Leisure time around Paro town.
🏚️ Hotel Option: Overnight at Khangkhu Resort or Bhutan Mandala Resort.
✈️ Oneway flight ticket from Bumthang to Paro is included.
Day 7: Transfer to Haa Valley (2700m) via Chelela Pass (3,800m)
After early breakfast, drive to Haa valley home to the two most sacred temples – Lhakhang Karpo (white temple) and Lhakhang Nagpo (Black temple). En route, stop at Chelela Pass, the highest motorable road in Bhutan at 3,800 meters (12,500 ft), and enjoy the spectacular views of Paro and Haa valley including the surrounding Himalayan mountains.
Chelela Pass at 12,500ft above sea level: Chelela is the highest motorable mountain pass at an altitude of 3,800 meters above sea level. It is about 45 mins drive from the main town of Paro. We will spend some time hoisting prayer flags if you wish, which you can buy from one of the shops in Paro town, enjoy the spectacular views of the surrounding mountains. The air is thin and fresh at this altitude. On a clear day, you can view beautiful surrounding mountains like Mt. Jomolhari. After spending some time exploring the pass, continue driving to Haa. The drive takes you on winding roads through the forests of blue pine, oak, and fir trees. On arrival at Haa valley, check into the hotel and settle for lunch.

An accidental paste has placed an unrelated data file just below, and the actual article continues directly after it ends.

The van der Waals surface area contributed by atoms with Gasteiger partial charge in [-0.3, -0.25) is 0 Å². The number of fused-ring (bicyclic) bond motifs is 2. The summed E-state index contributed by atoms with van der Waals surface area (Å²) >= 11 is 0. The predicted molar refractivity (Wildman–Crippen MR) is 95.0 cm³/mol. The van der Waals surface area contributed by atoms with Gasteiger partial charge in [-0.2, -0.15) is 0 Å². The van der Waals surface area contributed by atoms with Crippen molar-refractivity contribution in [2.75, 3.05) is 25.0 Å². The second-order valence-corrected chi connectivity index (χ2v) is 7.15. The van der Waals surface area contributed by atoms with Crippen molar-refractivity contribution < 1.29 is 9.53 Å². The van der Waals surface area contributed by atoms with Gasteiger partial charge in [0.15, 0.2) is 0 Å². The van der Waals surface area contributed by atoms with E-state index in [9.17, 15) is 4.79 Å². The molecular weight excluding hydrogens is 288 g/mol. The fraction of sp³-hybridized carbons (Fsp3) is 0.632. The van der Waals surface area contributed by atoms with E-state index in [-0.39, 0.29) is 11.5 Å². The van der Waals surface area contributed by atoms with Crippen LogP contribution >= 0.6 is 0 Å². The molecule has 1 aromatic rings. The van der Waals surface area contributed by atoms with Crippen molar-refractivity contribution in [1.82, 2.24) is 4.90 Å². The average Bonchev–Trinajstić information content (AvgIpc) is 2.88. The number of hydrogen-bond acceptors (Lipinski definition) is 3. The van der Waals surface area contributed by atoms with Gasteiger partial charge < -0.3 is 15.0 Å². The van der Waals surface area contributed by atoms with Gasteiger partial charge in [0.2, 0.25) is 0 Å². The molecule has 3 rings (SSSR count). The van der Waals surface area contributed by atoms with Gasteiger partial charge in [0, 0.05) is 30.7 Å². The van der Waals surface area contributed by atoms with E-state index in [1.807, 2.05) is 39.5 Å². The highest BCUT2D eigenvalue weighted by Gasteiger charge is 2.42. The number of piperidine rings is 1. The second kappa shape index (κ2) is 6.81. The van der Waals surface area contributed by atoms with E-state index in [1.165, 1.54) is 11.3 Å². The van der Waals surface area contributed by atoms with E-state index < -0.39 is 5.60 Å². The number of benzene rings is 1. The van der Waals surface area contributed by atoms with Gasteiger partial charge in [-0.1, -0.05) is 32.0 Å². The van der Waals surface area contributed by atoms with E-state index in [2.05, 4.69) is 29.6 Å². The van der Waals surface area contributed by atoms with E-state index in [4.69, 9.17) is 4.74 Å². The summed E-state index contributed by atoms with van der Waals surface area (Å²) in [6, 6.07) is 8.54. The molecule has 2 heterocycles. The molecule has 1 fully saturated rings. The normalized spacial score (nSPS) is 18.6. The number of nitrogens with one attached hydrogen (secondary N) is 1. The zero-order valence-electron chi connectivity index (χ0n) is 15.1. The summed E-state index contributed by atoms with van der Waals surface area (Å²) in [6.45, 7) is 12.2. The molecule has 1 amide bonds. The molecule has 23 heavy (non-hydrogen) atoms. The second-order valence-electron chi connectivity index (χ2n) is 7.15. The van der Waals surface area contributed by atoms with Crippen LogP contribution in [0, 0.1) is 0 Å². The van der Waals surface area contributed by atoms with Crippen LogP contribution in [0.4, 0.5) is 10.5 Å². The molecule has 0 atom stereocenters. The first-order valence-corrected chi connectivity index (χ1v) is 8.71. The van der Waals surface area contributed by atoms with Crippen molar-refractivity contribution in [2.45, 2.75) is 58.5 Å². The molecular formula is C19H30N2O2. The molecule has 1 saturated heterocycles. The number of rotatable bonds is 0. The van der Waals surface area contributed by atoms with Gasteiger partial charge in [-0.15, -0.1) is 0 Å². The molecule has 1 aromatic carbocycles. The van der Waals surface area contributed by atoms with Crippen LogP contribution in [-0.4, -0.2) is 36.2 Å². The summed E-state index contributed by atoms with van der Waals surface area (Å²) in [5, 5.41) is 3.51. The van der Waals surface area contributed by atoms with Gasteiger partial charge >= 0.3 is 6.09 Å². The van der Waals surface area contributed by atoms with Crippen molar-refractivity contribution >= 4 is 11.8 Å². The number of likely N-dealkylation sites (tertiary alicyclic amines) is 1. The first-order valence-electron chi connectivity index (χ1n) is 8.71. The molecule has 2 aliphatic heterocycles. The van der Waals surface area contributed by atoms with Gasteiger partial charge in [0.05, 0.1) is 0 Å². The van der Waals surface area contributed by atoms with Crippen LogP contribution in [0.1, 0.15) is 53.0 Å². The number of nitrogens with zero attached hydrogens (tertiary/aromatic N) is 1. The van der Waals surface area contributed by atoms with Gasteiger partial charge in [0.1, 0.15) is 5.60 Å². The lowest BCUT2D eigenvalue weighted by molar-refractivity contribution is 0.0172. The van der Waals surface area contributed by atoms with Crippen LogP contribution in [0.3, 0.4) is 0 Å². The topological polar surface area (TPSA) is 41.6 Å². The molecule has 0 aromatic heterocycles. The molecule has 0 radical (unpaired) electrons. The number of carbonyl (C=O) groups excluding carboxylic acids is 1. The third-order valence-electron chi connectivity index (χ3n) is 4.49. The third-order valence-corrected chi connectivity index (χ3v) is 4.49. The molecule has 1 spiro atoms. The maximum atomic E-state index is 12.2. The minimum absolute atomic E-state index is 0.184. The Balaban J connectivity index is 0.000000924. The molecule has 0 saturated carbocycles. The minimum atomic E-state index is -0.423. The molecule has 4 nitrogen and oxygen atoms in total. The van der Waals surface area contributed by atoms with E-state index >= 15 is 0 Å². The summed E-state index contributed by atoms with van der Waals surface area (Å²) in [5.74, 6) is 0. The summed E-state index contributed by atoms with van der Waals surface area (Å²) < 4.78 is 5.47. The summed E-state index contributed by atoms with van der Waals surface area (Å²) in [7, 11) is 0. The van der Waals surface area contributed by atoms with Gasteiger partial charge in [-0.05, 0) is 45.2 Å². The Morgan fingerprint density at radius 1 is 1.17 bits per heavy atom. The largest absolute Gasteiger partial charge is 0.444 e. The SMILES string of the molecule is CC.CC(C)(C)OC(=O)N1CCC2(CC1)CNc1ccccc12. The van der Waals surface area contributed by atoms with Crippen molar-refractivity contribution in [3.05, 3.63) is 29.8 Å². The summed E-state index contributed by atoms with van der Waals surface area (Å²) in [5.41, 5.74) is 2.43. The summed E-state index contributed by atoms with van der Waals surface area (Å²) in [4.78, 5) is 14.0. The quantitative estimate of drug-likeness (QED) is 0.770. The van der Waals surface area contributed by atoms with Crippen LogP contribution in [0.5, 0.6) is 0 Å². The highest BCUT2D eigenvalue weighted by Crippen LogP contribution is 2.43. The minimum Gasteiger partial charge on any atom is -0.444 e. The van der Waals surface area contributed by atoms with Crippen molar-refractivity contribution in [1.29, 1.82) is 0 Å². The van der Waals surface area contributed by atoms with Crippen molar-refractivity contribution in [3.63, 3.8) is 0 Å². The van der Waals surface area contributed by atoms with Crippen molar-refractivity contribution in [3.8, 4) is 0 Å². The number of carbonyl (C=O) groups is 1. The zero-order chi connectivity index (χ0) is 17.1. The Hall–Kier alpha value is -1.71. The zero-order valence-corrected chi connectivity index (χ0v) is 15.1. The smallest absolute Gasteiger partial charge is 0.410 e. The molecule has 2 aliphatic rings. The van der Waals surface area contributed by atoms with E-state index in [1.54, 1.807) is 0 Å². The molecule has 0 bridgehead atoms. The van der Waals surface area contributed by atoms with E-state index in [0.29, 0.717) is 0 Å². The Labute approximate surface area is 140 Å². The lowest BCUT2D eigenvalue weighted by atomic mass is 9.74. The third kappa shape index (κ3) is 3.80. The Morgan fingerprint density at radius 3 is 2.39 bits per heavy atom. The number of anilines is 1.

After lunch, do some sightseeing around the town and if you wish we can also visit the two oldest temples in Haa valley, the 7th century Lhakhang Karpo (White Temple) and Lhakhang Nagpo (Black Temple). Both of these temples are located just a few minute’s drives from the hotel.
Driving Time 2.5-hours
🏚️ Hotel Option: Overnight at Risum Resort or Soednam Zingkha Heritage Lodge.
Day 8: Haa Valley / Transfer back to Paro
After breakfast, drive to one of the picturesque villages in Haa valley and enjoy the walk through beautiful farmhouses and observe how people live in complete harmony with nature. People in Bhutan consider nature as the source of all lives. Lunch at the hotel or at one of the farmhouses.
After lunch, drive back to Paro via Chele La, Pass. Driving Time 2.5-hours.
Leisurely evening in Paro town.
🏚️ Hotel Option: Overnight at Khangkhu Resort or Bhutan Mandala Resort.